John Anthony Dyer was born on May 16, 1924, in Larchmont, New York, to Helena Sweeney, age 28, and John Edward Dyer, age 35. He had two sisters Eileen and Catherine. In Rye his family lived at 104 Midland Ave. He was a graduate of Bronxville High School, Syracuse University and New York University Graduate School of Business.
Tony enlisted and served in the U.S. Army during World War II. He served with the 85th Infantry Regiment of the highly decorated 10th Mountain Division in Italy from 1943 to 1946.
He was a member of The New York Stock Exchange, the Buttonwood Club of the NYSE and the Larchmont Yacht Club. Tony was a past captain of the Hose Company of the Larchmont Fire Department, a member and former chair of the Zoning Board of Appeals. He was also a Knight of Malta and a Fourth Degree Knight of Columbus.
John A. (Tony) Dyer died May 2, 2013 following a short illness.
Tony was predeceased by his wife, Peggy, of 52 years and survived by his children Sharon L. Dyer, Jane L. Dyer and John A. Dyer, Jr. (Nancy) and his grandchildren John (III) and Michael Dyer.
A Mass of Christian Burial was celebrated at St. Augustine's Church on Monday May 6, 2013. Interment followed at Gate of Heaven Cemetery.
Rye Men in Mountain Division Making War History in Italy
A number of Rye men are in the U. S. 10th Mountain Division ski troops which has been making war history in Italy this past week. The Division repulsed a strong German counterattack in the Bologna area. Some of the Rye men who have been trained with this outfit, are believed to be in this latest sortie. They include Captain Lawrence Rainsford in the Medical unit, son of Dr. and Mns. Lawrenee Rainsford, Blind Brook Lodge; Major John Gundy, Division Medical Inspector, whose wife lives on Greenleaf Street; Pfc. Gordon Ryan, son of Mr. and Mrs. Gerard Ryan, Ridgewood Drive; Pfc.
John A. Tony Dyer, son of Mr. and Mrs. John Dyer, Midland Avenue; T-4 Robert Langeloh, son of Mr. and Mm. Edward J. Langeloh, Winthrop Street; Pfc. Robert Lathrop. son of Mr. and Mrs. J. B. Lathrop, Blind Brook Lodge; Pfc. David Close, son of Mrs. Stuart Close and the late Mr. Close, formerly of Rye; Major Louis Thorne, psychiatri-st in the Medical unit, son of Samuel Thorne. Post Road; Pfc. Robert Ritz, son of Mr. and Mrs. Frank Ritz, Apawamis Avenue.
These men have undergone a rigorous, specialized training program before going overseas. The curriculum of the mountain infantry is to dig into a snow bank and wait; take long marches through a cutting wind at a temperature well below zero; eat, sleep, work and live in the bitterness of the cold and wet. They have to be mule packers, rock climbers and mountaineers in general, because the caissons dont go rolling along in the mountains. All the way, along broken trails cr through soft, knee-deep snow, artillery equipment has to be handlugged or mule-packed. The snow training is not restricted to the infantry and artillery, but is equally a vital part of the training of the Medics, the Signal Corps and the Engineers. A release from the Army was broadcast over Station WABC on Sunday morning revealing the activities of the Division, which had been cloaked in secrecy until that time. It stated, This morning the American troops that have been operating on Mount Belvedere have been publicly named the 10th Mountain Division. This is the unit of soldiers for mountain fighting that trained for so long at Camp Hale in the Rocky Mountains near Denver. The first element went into the line in the Appennine Mountains on January 9 and all the Division was committed before the end of the month. For several weeks, they showed their stuff in long range patrolling deep into the enemy lines, some of them getting a chance to use their -skiis, but if the public has visions of thousands of white-clad figures racing downhill with tommy guns rattling, they will be disillusioned. Most of the snow has gone and the most characteristic performance by these boys is taking loads that would break lesser mens backs, going up steep trails where even the mules refuse to go. The 10th Mountain Division got the once over from their veteran neighbors the Brazilian troops who have been here for a long time. The verdict was that it showed the snappiest saluting imaginable straight out of the book but the 10th looked like a real fighting outfit, just the same, and now they have proved it. The commander is Major General G. P. Hayes, who won the medal of honor in the last war and fought at Normandy in this war.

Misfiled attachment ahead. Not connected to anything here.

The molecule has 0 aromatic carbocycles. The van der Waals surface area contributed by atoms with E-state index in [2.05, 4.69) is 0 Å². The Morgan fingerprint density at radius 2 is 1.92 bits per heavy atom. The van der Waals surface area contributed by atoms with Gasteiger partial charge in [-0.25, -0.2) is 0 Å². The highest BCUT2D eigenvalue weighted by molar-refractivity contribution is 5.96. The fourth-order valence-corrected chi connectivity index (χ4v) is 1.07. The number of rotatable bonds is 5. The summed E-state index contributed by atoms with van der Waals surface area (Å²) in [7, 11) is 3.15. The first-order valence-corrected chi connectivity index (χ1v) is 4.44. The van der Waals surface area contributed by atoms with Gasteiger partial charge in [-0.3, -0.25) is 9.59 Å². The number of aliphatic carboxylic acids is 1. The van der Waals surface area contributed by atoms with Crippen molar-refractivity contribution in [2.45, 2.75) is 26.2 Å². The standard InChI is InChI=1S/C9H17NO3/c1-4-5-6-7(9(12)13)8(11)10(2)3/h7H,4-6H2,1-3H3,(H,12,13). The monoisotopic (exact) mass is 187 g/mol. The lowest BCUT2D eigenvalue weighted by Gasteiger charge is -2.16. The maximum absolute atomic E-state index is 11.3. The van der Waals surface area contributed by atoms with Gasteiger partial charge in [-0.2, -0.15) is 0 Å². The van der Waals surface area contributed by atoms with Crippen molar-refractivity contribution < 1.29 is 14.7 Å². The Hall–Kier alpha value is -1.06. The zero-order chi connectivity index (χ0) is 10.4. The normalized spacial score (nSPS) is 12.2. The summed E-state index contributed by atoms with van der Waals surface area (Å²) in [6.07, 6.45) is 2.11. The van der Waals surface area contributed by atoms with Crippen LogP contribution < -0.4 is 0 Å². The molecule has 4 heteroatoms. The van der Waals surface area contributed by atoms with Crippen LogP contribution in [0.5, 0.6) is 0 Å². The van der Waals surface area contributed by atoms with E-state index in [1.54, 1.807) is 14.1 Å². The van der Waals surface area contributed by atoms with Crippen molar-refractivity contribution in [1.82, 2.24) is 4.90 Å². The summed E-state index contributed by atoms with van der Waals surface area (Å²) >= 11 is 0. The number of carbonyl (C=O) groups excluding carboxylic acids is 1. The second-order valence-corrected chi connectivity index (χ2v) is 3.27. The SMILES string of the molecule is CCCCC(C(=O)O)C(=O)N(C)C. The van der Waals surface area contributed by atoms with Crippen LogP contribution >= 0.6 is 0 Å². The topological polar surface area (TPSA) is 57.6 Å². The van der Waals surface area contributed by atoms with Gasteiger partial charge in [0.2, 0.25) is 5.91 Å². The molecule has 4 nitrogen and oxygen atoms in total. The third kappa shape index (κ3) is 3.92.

PAGE EIGHT THE RYE CHRONICLE Friday, March 2, 1945